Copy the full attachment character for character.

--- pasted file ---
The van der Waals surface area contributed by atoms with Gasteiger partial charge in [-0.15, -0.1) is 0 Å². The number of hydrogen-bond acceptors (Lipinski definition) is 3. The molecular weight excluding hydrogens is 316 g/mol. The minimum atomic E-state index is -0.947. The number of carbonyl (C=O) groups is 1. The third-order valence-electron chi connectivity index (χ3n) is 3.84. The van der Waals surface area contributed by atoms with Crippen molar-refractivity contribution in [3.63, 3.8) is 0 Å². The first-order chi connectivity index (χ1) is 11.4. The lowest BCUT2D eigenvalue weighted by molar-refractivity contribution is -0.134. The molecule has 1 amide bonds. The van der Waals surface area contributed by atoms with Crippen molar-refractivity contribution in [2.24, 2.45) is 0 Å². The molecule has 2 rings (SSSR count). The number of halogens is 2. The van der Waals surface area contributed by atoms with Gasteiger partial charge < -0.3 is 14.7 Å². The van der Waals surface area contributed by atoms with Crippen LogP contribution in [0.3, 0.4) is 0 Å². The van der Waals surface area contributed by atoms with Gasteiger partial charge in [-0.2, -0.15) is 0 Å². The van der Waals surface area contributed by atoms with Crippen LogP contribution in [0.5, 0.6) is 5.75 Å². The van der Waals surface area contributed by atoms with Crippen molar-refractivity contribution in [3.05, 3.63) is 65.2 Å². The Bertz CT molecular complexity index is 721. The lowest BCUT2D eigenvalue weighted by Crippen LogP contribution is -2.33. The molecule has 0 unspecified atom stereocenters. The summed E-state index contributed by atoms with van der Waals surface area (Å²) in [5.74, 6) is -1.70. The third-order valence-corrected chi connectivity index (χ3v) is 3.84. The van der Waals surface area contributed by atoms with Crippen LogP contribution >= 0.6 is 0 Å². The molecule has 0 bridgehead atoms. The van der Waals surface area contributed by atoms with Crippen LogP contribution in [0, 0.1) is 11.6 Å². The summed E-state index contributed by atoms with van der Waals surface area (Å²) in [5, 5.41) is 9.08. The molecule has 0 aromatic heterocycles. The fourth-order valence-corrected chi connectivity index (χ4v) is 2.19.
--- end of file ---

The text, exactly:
The van der Waals surface area contributed by atoms with Gasteiger partial charge in [-0.15, -0.1) is 0 Å². The number of hydrogen-bond acceptors (Lipinski definition) is 3. The molecular weight excluding hydrogens is 316 g/mol. The minimum atomic E-state index is -0.947. The number of carbonyl (C=O) groups is 1. The third-order valence-electron chi connectivity index (χ3n) is 3.84. The van der Waals surface area contributed by atoms with Crippen molar-refractivity contribution in [3.63, 3.8) is 0 Å². The first-order chi connectivity index (χ1) is 11.4. The lowest BCUT2D eigenvalue weighted by molar-refractivity contribution is -0.134. The molecule has 1 amide bonds. The van der Waals surface area contributed by atoms with Crippen molar-refractivity contribution in [2.24, 2.45) is 0 Å². The molecule has 2 rings (SSSR count). The number of halogens is 2. The van der Waals surface area contributed by atoms with Gasteiger partial charge < -0.3 is 14.7 Å². The van der Waals surface area contributed by atoms with Crippen LogP contribution in [0.3, 0.4) is 0 Å². The van der Waals surface area contributed by atoms with Gasteiger partial charge in [-0.2, -0.15) is 0 Å². The van der Waals surface area contributed by atoms with Crippen LogP contribution in [0.5, 0.6) is 5.75 Å². The van der Waals surface area contributed by atoms with Crippen molar-refractivity contribution in [3.05, 3.63) is 65.2 Å². The Bertz CT molecular complexity index is 721. The lowest BCUT2D eigenvalue weighted by Crippen LogP contribution is -2.33. The molecule has 0 unspecified atom stereocenters. The summed E-state index contributed by atoms with van der Waals surface area (Å²) in [5.74, 6) is -1.70. The third-order valence-corrected chi connectivity index (χ3v) is 3.84. The van der Waals surface area contributed by atoms with Crippen LogP contribution >= 0.6 is 0 Å². The molecule has 0 bridgehead atoms. The van der Waals surface area contributed by atoms with Crippen LogP contribution in [0, 0.1) is 11.6 Å². The summed E-state index contributed by atoms with van der Waals surface area (Å²) in [5, 5.41) is 9.08. The molecule has 0 aromatic heterocycles. The fourth-order valence-corrected chi connectivity index (χ4v) is 2.19.